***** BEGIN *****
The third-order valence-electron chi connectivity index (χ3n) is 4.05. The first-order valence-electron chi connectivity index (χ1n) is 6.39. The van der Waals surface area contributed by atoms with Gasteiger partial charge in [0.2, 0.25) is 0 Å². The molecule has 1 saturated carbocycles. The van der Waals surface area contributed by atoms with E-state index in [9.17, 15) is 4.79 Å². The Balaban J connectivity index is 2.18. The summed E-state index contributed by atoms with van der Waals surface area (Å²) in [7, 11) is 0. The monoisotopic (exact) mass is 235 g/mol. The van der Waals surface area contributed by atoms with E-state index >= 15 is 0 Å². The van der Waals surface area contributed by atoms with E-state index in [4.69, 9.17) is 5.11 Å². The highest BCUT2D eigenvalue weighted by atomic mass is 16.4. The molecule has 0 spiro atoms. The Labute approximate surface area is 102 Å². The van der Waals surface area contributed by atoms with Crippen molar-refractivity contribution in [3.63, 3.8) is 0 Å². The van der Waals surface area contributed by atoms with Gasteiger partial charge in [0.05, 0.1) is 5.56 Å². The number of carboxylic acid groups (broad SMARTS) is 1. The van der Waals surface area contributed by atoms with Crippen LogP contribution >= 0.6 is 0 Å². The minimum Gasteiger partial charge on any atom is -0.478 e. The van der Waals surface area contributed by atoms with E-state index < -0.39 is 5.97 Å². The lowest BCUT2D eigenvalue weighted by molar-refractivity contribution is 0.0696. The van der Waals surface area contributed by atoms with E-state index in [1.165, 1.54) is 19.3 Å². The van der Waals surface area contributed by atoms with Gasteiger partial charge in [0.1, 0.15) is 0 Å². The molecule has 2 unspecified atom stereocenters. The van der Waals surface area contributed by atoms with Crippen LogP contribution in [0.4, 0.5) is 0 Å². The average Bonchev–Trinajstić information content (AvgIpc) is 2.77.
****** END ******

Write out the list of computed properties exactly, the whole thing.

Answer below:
The third-order valence-electron chi connectivity index (χ3n) is 4.05. The first-order valence-electron chi connectivity index (χ1n) is 6.39. The van der Waals surface area contributed by atoms with Gasteiger partial charge in [0.2, 0.25) is 0 Å². The molecule has 1 saturated carbocycles. The van der Waals surface area contributed by atoms with E-state index in [9.17, 15) is 4.79 Å². The Balaban J connectivity index is 2.18. The summed E-state index contributed by atoms with van der Waals surface area (Å²) in [7, 11) is 0. The monoisotopic (exact) mass is 235 g/mol. The van der Waals surface area contributed by atoms with E-state index >= 15 is 0 Å². The van der Waals surface area contributed by atoms with E-state index in [4.69, 9.17) is 5.11 Å². The highest BCUT2D eigenvalue weighted by atomic mass is 16.4. The molecule has 0 spiro atoms. The Labute approximate surface area is 102 Å². The van der Waals surface area contributed by atoms with Crippen molar-refractivity contribution in [3.63, 3.8) is 0 Å². The van der Waals surface area contributed by atoms with Gasteiger partial charge in [0.05, 0.1) is 5.56 Å². The number of carboxylic acid groups (broad SMARTS) is 1. The van der Waals surface area contributed by atoms with Crippen LogP contribution >= 0.6 is 0 Å². The minimum Gasteiger partial charge on any atom is -0.478 e. The van der Waals surface area contributed by atoms with E-state index < -0.39 is 5.97 Å². The lowest BCUT2D eigenvalue weighted by molar-refractivity contribution is 0.0696. The van der Waals surface area contributed by atoms with E-state index in [1.165, 1.54) is 19.3 Å². The van der Waals surface area contributed by atoms with Gasteiger partial charge in [0.1, 0.15) is 0 Å². The molecule has 2 unspecified atom stereocenters. The van der Waals surface area contributed by atoms with Crippen LogP contribution in [0.4, 0.5) is 0 Å². The average Bonchev–Trinajstić information content (AvgIpc) is 2.77.